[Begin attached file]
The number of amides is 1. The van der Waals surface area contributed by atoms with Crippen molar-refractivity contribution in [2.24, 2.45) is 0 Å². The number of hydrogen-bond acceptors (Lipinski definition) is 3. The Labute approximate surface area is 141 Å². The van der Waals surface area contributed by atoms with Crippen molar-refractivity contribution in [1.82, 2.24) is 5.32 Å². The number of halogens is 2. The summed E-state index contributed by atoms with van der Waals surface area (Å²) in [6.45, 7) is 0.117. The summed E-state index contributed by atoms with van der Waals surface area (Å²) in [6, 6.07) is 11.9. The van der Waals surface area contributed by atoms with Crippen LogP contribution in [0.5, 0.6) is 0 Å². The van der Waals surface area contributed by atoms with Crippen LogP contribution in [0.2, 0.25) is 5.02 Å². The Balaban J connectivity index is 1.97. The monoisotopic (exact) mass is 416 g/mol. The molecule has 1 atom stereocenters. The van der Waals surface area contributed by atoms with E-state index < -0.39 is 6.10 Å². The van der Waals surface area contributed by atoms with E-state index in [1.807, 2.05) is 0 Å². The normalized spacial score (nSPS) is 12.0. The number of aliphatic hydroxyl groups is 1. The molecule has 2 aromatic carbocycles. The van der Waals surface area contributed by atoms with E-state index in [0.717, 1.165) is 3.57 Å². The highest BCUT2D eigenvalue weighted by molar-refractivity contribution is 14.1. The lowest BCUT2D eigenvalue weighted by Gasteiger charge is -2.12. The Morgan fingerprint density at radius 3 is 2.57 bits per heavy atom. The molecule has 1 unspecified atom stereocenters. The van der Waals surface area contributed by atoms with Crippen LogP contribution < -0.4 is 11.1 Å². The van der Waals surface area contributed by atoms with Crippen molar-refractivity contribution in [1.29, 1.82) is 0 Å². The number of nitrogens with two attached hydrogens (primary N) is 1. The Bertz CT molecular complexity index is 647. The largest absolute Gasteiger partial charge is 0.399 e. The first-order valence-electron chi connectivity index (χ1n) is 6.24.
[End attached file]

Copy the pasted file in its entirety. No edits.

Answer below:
The number of amides is 1. The van der Waals surface area contributed by atoms with Crippen molar-refractivity contribution in [2.24, 2.45) is 0 Å². The number of hydrogen-bond acceptors (Lipinski definition) is 3. The Labute approximate surface area is 141 Å². The van der Waals surface area contributed by atoms with Crippen molar-refractivity contribution in [1.82, 2.24) is 5.32 Å². The number of halogens is 2. The summed E-state index contributed by atoms with van der Waals surface area (Å²) in [6.45, 7) is 0.117. The summed E-state index contributed by atoms with van der Waals surface area (Å²) in [6, 6.07) is 11.9. The van der Waals surface area contributed by atoms with Crippen LogP contribution in [0.5, 0.6) is 0 Å². The van der Waals surface area contributed by atoms with Crippen LogP contribution in [0.2, 0.25) is 5.02 Å². The Balaban J connectivity index is 1.97. The monoisotopic (exact) mass is 416 g/mol. The molecule has 1 atom stereocenters. The van der Waals surface area contributed by atoms with E-state index < -0.39 is 6.10 Å². The van der Waals surface area contributed by atoms with E-state index in [1.807, 2.05) is 0 Å². The normalized spacial score (nSPS) is 12.0. The number of aliphatic hydroxyl groups is 1. The molecule has 2 aromatic carbocycles. The van der Waals surface area contributed by atoms with E-state index in [0.717, 1.165) is 3.57 Å². The highest BCUT2D eigenvalue weighted by molar-refractivity contribution is 14.1. The lowest BCUT2D eigenvalue weighted by Gasteiger charge is -2.12. The Morgan fingerprint density at radius 3 is 2.57 bits per heavy atom. The molecule has 1 unspecified atom stereocenters. The van der Waals surface area contributed by atoms with Crippen LogP contribution < -0.4 is 11.1 Å². The van der Waals surface area contributed by atoms with Crippen molar-refractivity contribution in [1.29, 1.82) is 0 Å². The number of nitrogens with two attached hydrogens (primary N) is 1. The Bertz CT molecular complexity index is 647. The largest absolute Gasteiger partial charge is 0.399 e. The first-order valence-electron chi connectivity index (χ1n) is 6.24.